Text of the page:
All that is left of Thanksgiving are the leftovers. Time to think about Christmas, and the traditional Duke Chorale Christmas Concert is an ideal place to start. There will be traditional carols, seasonal favorites and stories and treats for the children. The chorale is directed by Rodney Wynkoop, director of university choral music. The concert will be preceded by music on the carillon by Sam Hammond. The cost is free, but families are requested to bring one non-perishable food item for needy families in Durham. 7 p.m. Duke Chapel.
The evidence from social scientists about political polarization in the United States suggests that it is worse that we can imagine. Duke Service-Learning is trying to bridge that divide, starting with a conversation on “Dialogue in Times of Polarization.” Trinity College Dean Valerie Ashby, who this past January led a successful dialogue on service-learning titled “The Arrogance of Help,” will lead the conversation. 3 p.m. East Duke Parlors, East Duke Building, East Campus.
If you want to relive the 2016 presidential campaign, this is the chance to do so. John Podesta served as President Clinton’s chief of staff and as a top adviser to President Obama. But he’s in the news these days because he also served as the campaign manager for Hillary Clinton’s failed presidential run in 2016. He’s coming to Duke to talk about what happened in that election and what lies ahead. He comes to Duke to deliver the Ambassador Dave & Kay Phillips Family Lecture, sponsored by American Grand Strategy Program (AGS), POLIS, the Department of Political Science and the Sanford School of Public Policy. This event is free and open to the public, but tickets are required. Tickets will be available at all AGS events preceding the lecture. 5 p.m. Penn Pavilion.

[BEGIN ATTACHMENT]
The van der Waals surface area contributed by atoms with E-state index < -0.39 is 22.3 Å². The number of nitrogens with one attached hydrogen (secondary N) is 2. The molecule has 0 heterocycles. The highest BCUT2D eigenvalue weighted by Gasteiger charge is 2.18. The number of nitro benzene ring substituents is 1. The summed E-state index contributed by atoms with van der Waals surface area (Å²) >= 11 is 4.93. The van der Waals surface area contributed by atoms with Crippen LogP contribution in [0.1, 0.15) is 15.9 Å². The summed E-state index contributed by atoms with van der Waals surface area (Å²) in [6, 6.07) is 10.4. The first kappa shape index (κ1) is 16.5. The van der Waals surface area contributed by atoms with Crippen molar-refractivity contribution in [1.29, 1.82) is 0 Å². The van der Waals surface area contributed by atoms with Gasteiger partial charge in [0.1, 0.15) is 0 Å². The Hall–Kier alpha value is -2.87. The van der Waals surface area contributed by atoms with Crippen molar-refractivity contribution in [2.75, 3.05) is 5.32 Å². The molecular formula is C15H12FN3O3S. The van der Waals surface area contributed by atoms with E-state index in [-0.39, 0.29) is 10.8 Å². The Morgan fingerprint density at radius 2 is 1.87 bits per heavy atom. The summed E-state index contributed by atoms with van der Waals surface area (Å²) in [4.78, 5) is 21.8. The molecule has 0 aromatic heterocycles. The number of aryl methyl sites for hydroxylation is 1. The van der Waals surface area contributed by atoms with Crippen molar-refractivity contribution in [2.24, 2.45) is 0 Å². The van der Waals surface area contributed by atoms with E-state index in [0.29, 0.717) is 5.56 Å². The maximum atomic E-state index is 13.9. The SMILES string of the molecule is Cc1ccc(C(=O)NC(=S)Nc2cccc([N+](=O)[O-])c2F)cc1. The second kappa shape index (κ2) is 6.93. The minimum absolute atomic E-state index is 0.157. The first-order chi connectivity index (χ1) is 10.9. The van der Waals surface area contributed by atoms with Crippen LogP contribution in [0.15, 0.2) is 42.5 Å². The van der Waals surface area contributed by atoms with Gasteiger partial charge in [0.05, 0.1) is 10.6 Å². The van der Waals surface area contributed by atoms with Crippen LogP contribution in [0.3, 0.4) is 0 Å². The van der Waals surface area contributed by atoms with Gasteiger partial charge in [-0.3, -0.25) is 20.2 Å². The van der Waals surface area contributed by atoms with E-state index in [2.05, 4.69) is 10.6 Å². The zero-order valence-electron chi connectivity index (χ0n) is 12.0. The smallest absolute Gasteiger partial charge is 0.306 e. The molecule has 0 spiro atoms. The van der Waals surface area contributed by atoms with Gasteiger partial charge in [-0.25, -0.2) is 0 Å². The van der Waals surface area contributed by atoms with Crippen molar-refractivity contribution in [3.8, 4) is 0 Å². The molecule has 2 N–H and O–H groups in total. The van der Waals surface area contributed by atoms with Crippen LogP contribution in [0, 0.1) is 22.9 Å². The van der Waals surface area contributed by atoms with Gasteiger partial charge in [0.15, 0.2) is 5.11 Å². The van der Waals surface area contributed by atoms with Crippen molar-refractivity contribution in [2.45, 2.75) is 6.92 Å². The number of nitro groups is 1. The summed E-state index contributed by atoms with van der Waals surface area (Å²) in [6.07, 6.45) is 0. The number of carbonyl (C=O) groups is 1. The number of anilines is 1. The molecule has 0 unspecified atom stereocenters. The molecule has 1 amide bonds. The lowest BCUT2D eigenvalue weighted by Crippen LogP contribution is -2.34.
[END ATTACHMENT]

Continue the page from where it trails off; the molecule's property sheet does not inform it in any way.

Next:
Basic Science Day is a celebration of the great science going on in the labs across Duke departments. Faculty from all Basic Sciences departments will give short lectures on their work, while others will present poster sessions. But more than straight presentations of research, the scientists will discuss the passion that drives them and the challenges they face in the work. The day-long event will conclude with a keynote talk by Jennifer Doudna of the Howard Hughes Medical Institute and the University of California-Berkeley. She’ll speak on “CRISPR Systems: Biology and Application of Gene Editing.” 9:30 a.m.-5 p.m. Great Hall, Trent Semans Center.
Encompassing musical influences from America’s jazz, blues, folk, rock and country roots, Grammy-Award winner Joe Henry is helping to keeping American popular music rich. The Charlotte native will tap into a century of American music during a three day residency at Duke. It begins with a free, public talk at the Nasher Museum of Art called “Take Me to the River,” where he will discuss the strong but strange relationship between musicians and their predecessors. “Past influences are not static imprints, but rather like minerals in the blood,” Henry says, “as old as time, and reconfiguring our very personal chemistry, even as you read this.” 7 p.m. Nasher Museum of Art.